Getting Up and Running With Linux

Linux is a family of open-source Unix-like operating systems based on the Linux kernel. In 1991 the version 0.02 was released; Version 1.0 of the Linux kernel, the core of the operating system, was released in 1994, by Linus Torvalds. Linux is typically packaged in a Linux distribution.

Some important commands to know in other to ensure your easy way about this Operating System is what is below.
In most cases, I’ll show how to use these commands. Others will just contain explanations of the commands.

Commands Regarding Files and Directories

1. ls — use to view contents of directory

2. pwd — outputs the path of the current directory

3. cd — change directory
Usage: cd <name of directory>

4. mkdir — make new directory
Usage: mkdir <name of directory>

5. mv — move files / rename files
Usage: mv <file1> <file2> = when you want to rename files
Usage: mv <file> <path for new file>

6. cp — copy files
Usage: cp <file> <path for new file>

7. rm — remove files
Usage: rm <file>

8. touch — create blank new file
Usage: touch <name of new file>

9. rmdir — delete directory that are empty
Usage: rmdir <name of directory>

10. cat — list content of file to terminal
Usage: cat <name of file>

Commands Regarding the System, Network

1. ssh — a secure encrypted connection between two hosts over and insecure network. (Read this article on SSH)

2. cal — shows calendar

3. apt — command line tool for interaction with packaging system

4. scp — a secure encrypted copy of files between two hosts over an insecure network. (More info coming up)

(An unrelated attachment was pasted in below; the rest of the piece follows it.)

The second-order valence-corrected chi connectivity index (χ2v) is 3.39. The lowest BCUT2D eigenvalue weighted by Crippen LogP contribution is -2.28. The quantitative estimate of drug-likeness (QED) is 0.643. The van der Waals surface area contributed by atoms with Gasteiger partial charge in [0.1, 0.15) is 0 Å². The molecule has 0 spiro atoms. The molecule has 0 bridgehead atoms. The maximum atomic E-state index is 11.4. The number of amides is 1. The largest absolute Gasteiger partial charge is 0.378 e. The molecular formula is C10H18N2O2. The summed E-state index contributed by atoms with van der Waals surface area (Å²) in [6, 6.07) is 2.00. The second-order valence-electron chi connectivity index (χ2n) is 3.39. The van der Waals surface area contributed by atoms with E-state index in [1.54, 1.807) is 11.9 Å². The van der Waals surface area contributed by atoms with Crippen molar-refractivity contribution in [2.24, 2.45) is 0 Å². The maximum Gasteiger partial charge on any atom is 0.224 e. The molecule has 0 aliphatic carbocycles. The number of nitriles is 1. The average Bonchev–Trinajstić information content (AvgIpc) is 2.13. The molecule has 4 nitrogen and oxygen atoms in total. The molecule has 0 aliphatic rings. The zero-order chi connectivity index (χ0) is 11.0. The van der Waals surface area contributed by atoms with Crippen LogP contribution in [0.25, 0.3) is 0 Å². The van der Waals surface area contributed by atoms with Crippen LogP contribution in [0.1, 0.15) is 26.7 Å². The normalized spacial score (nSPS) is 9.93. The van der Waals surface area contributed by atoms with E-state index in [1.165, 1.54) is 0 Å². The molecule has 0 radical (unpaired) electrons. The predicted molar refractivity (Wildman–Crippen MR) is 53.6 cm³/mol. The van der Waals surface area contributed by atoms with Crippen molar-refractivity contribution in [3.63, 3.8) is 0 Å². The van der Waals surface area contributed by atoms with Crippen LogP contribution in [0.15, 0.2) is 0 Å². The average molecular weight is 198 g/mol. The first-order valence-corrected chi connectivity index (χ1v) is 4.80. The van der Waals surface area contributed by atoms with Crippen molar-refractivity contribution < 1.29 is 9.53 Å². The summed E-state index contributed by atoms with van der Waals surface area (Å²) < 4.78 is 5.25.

5. cal — shows calendar

6. apt — command line tool for interaction with packaging system
Usage: apt install <package name>

7. whereis — used to locate the binary, source, manual page files

8. useradd — used to create a new user

9. passwd — used to changing password of current user

10. whoami — print current user

11. uptime — print current time when machine starts

12. history — print used commands history

13. uname — print detailed information about your Linux system

14. ping — to check connectivity status to a server

15. chmod — to change permissions of files and directories

16. chown — to change ownership of files and directories

17. find — using find searches for files and directories on your system

18. locate — used to locate a file on your system

19. ifconfig — use to displays IP addresses and other network details

20. top — task manager in terminal

21. man — show manual of Linux commands

22. sudo — enables you to perform tasks that require administrative or root permissions

Other Important Commands

1. grep — used to searching words in specific files

2. head — view first lines of any text file

3. tail — view last lines of any text file

4. clear — clear terminal window

5. echo — move data into a file

6. less — Read text file one screen at a time

7. kill — used for killing unresponsive program

8. jobs — display all current jobs along with their IDs

9. sort — is a command line utility for sorting lines of text files

10. unzip — to extract the zipped files from a zip archive

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